If anime was completely taken over by director Satoshi Kon I wouldn’t mind a lick. His resume is short but Perfect Blue, Tokyo Godfathers and his bizzaro 13-episode Paranoia Agent series proves he’s a visionary powerhouse. Interesting, fun and often maddening, he’s Hayao Miyazaki by way of David Lynch, dabbling in animation with clean, attractive designs while his narratives are dark and cynical, both critical and celebratory of the society and medium he works in. Paranoia Agent, for example, is a harsh indictment of Japanese society, particularly reality-dodging otaku anime fans who prefer to lose themselves in the superflat worlds of cartoons, while reality rots and decays outside.
Found in all his work, the loss of distinction between reality and fantasy is by far Kon’s favorite subject, and it comes to a fever pitch in his latest confection, Paprika.
It’s one of my favorite subjects as well. I mean, c’mon, who honestly prefers reality to fantasy? Would you rather work at your boring job, ache over a recent heartbreak or death, or would you dive into the whimsical fantasy realm of your dreams?
In Paprika, you can, or rather, you’d be able to if you had a DC Mini, a revolutionary headband-like device used to enter dreams. One of the researchers behind it, psychiatrist Atsuko Chiba, uses the DC Mini to help Detective Konakawa with his cases. By entering his dreams as the titular avatar Paprika, Chiba can help make sense of things and look cute as hell while doing it. However, prototypes of the device get stolen and soon enough the border between real world and dream world dissolves faster than ice cream in July.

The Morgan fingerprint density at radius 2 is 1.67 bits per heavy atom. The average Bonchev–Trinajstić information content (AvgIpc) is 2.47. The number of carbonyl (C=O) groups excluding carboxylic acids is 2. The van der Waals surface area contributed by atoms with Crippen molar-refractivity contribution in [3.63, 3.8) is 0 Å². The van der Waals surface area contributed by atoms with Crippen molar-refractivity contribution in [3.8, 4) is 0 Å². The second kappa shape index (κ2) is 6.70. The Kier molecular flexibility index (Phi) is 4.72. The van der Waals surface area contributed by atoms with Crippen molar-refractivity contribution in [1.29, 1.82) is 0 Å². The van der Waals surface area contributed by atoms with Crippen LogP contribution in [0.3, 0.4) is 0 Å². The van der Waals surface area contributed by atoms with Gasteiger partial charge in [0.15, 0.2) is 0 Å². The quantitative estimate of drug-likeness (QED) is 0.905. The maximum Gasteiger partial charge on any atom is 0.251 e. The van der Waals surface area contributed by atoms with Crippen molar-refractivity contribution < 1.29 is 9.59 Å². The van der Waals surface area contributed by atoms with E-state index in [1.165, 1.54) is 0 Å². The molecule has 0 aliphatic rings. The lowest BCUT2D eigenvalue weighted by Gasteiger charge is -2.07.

Paprika won’t win many awards for originality. If you thought of The Matrix, The Cell or Michel Gondry’s stuff while reading that, then the story isn’t exactly innovative but it’s a thematically rich 90-minute package with fun, endearing characters. The animation may not be all that different from the colorful carnival aesthetics of Spirited Away – several parade sequences recall that movie’s Procession of Spirits scenes – but Paprika’s bright silkscreen pastels and adult character designs shy away from the kid-friendly mascots of Miyazaki. You will see a nipple or two, and they’re not of the Radish God variety.
Of course, one should expect sexuality and desire to play major parts in a movie about dreams. Paprika herself is the ideal anime female. Sexy, thin and enthusiastic, she’s the otaku dream queen, even sporting a haircut similar to Evangelion ingenue Rei Ayanami, the ultimate otaku object of desire. It can’t be coincedence voice acting vet Megumi Hayashibara, who voiced Rei, plays Paprika as well. With dozens of anime and song credits to her name, she’s a natural. Everytime Paprika wasn’t onscreen I desired for to her return, to see what new situation or transformation she would take next. Also, to see her bounce around. Seriously, I’ve never seen a more sexily animated clavicle.